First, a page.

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Philip Parker King
This eBook from the Gutenberg Project consists of approximately 494 pages of information about Narrative of a Survey of the Intertropical and Western Coasts of Australia.

A vessel intending to go to Oyster Harbour should anchor off the sandy beach immediately to the eastward of the entrance, that is, between the breakers off the point and the bar, in three fathoms sand, bringing the summit of Green Island, in the harbour, on with the extremity of the bushes of the west point of entrance, and the highest part of Breaksea Island in a line with the outer point of the bay:  a boat should then be sent to sound the bar.  The mark for the deepest part is when the western summit of some flat-topped land, at the back of Oyster Harbour, is a little open of the rocks off the east side of the entrance.

After the bar is passed, the channel is deepest when the centre of the flat land is kept midway between the points of entrance, avoiding a spit of rocks that projects from the rocky point at the west end of the watering beach.  The strongest winds are from the westward, and therefore bower anchors should be placed to the south-west and north-west:  warps and the stream cable will be sufficient to secure her from easterly winds, as the hills rise immediately over the vessel on that shore.  If the run of water outside the bar should fail, holes may be dug at the edge of the grass, about three feet deep, which will yield a sufficient quantity in two or three days for any vessel that can pass over it.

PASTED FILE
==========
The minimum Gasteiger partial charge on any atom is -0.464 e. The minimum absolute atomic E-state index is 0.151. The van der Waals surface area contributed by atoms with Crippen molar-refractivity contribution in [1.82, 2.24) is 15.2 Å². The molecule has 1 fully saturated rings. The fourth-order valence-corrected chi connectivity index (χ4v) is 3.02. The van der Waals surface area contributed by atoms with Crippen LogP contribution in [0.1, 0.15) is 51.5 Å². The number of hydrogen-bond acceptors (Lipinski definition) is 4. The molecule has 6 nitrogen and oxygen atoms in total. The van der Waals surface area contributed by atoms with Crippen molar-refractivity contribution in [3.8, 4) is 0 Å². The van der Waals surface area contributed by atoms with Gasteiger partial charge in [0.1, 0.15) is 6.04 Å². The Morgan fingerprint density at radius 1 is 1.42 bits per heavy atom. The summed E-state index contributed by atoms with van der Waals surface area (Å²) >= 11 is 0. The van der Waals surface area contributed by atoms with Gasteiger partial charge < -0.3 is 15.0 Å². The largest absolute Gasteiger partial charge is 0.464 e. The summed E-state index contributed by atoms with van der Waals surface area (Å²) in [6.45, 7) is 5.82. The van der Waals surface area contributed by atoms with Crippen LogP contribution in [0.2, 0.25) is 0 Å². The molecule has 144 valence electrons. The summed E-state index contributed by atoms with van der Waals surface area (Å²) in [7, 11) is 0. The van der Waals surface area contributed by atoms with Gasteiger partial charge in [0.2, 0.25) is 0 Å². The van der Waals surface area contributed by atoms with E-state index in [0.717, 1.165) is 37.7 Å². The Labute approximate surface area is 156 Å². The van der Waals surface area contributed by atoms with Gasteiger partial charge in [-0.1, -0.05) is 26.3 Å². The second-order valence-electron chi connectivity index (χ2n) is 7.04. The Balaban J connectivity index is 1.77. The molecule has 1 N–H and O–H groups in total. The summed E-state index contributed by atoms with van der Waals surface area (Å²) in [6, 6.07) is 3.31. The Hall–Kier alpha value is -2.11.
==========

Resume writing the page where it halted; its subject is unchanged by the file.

The flood-tide in the entrance generally ran sixteen hours, and ebbed eight hours.  High water at full and change took place at 10 hours 10 minutes at night; but on the bar the rise and fall was very irregular, and a vessel going in should pay great attention to the depth, if her draught is more than ten feet, for it sometimes rises suddenly two feet.  The spring-tides take place about the third or fourth day after new or full moon.  The variation here is about 7 degrees East.  The situation of Seal Island, from Captain Flinders’ observations, is in latitude 35 degrees 4 minutes 55 seconds, and longitude 117 degrees 58 minutes 7 seconds.

A small island was reported in the Sydney Gazette to have been seen in latitude 36 degrees 27 minutes, and longitude 127 degrees 2 minutes East; but as the account says, that Kangaroo Island was seen the same day, which is not less than one hundred and fifty leagues from the above position, it appears too vague to be correct. (See Horsburgh Supp. page 32.)

BLACK PYRAMID, off the north-west end of Van Diemen’s Land, in Bass Strait, is situated about 4 minutes too much to the southward on Captain Flinders’ chart.

BELL’S ROCK.  The following account of a rock, seen by Mr. Bell, the Commander of the ship Minerva, on her outward-bound passage to New South Wales, appeared in a Sydney (New South Wales) Gazette, of the 16th of December, 1824.

“On the 14th of November the Minerva very narrowly escaped striking on a rock, in the fairway of the west entrance to Bass Strait, on the south side of King’s Island.  Reid’s rocks bearing North six miles, and the Black Pyramid East-South-East:  from this situation the danger was about half a mile off (to the southward); but as the water broke only at intervals of three or four minutes, although the swell was very heavy, it is probable there may be sufficient depth of water to carry a ship over it.  An indifferent observation made the latitude of the ship at the time 40 degrees 26 minutes.”

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